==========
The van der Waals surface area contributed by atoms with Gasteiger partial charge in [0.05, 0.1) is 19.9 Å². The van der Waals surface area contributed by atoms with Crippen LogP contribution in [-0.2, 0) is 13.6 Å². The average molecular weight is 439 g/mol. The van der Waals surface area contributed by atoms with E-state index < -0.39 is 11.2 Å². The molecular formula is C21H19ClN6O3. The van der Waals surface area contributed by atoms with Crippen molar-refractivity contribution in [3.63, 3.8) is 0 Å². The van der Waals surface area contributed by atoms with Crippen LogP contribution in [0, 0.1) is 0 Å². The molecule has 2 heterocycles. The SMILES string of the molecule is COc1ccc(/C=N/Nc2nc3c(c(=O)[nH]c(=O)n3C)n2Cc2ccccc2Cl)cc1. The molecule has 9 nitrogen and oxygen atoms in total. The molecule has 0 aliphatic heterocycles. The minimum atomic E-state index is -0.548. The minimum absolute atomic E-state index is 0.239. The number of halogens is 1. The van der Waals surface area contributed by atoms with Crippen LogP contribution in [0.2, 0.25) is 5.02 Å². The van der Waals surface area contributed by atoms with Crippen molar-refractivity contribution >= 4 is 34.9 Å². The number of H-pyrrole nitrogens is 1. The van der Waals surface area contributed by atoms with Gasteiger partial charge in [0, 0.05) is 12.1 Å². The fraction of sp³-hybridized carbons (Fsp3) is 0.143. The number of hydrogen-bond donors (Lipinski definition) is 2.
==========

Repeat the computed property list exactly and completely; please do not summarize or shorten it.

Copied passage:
The van der Waals surface area contributed by atoms with Gasteiger partial charge in [0.05, 0.1) is 19.9 Å². The van der Waals surface area contributed by atoms with Crippen LogP contribution in [-0.2, 0) is 13.6 Å². The average molecular weight is 439 g/mol. The van der Waals surface area contributed by atoms with E-state index < -0.39 is 11.2 Å². The molecular formula is C21H19ClN6O3. The van der Waals surface area contributed by atoms with Crippen molar-refractivity contribution in [3.63, 3.8) is 0 Å². The van der Waals surface area contributed by atoms with Crippen LogP contribution in [0, 0.1) is 0 Å². The molecule has 2 heterocycles. The SMILES string of the molecule is COc1ccc(/C=N/Nc2nc3c(c(=O)[nH]c(=O)n3C)n2Cc2ccccc2Cl)cc1. The molecule has 9 nitrogen and oxygen atoms in total. The molecule has 0 aliphatic heterocycles. The minimum atomic E-state index is -0.548. The minimum absolute atomic E-state index is 0.239. The number of halogens is 1. The van der Waals surface area contributed by atoms with Crippen LogP contribution in [0.2, 0.25) is 5.02 Å². The van der Waals surface area contributed by atoms with Crippen molar-refractivity contribution >= 4 is 34.9 Å². The number of H-pyrrole nitrogens is 1. The van der Waals surface area contributed by atoms with Gasteiger partial charge in [0, 0.05) is 12.1 Å². The fraction of sp³-hybridized carbons (Fsp3) is 0.143. The number of hydrogen-bond donors (Lipinski definition) is 2.